According to the article, what’s working is that students are not being careful and cautious and are not overly messaged. They’re being direct, outspoken and passionate. And they don’t have anything to lose, and everything to gain.

While many are speaking out about what happened, it’s the teenagers who could have the greatest impact on effecting real change. Theirs is the first generation that grew up with the internet and social media. To them, social media is allowing them to speak directly to elected officials, and rally people across the country on platforms to directly share their message.

Read more after the jump…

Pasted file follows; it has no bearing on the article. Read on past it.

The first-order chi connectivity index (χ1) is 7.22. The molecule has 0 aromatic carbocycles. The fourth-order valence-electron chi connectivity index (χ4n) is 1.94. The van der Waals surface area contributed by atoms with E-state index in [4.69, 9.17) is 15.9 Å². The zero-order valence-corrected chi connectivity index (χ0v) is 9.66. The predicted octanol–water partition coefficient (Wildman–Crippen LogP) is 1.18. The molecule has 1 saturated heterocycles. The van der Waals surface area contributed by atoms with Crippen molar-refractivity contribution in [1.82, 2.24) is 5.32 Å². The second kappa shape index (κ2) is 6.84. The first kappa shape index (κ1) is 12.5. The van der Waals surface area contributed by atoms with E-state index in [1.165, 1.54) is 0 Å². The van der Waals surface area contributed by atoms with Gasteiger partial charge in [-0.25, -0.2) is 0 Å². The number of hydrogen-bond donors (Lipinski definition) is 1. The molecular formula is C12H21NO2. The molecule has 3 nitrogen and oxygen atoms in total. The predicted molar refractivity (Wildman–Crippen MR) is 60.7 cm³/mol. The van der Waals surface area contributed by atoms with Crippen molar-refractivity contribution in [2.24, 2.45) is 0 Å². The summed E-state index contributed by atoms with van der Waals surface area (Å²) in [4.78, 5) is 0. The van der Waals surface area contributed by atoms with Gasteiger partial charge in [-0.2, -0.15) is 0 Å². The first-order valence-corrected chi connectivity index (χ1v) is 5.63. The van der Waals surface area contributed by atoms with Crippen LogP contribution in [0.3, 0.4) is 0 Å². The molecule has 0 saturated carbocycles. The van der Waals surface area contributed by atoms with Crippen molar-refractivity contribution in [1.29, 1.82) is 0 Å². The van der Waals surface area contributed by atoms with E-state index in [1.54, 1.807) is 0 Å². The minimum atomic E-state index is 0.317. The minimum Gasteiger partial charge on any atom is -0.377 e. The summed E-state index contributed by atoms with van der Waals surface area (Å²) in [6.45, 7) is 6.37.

Hot Platforms Offer Cool New Features, Just in Time for Summer


It may not be official, but summer is in full swing and everything feels fresh and new again. While some of the hotter social platforms are offering their fans cool new features, some of the classics are making a comeback, too. So, grab a cold drink, find a comfy spot under a shady tree and read up on the latest news in the world of social media.

TechCrunch: Facebook Inserts Itself Into Politics With New Tools That Help Elected Officials Reach Constituents
To improve interactions between elected officials and constituents, Facebook has introduced three new features: constituent badges, constituent insights and district targeting. The features ladder up to Mark Zuckerberg’s ambition to increase civic engagement on the platform and we can’t wait to test them! Read more after the jump…

GroundFloor Media Expert Weighs In On Grubhub Controversy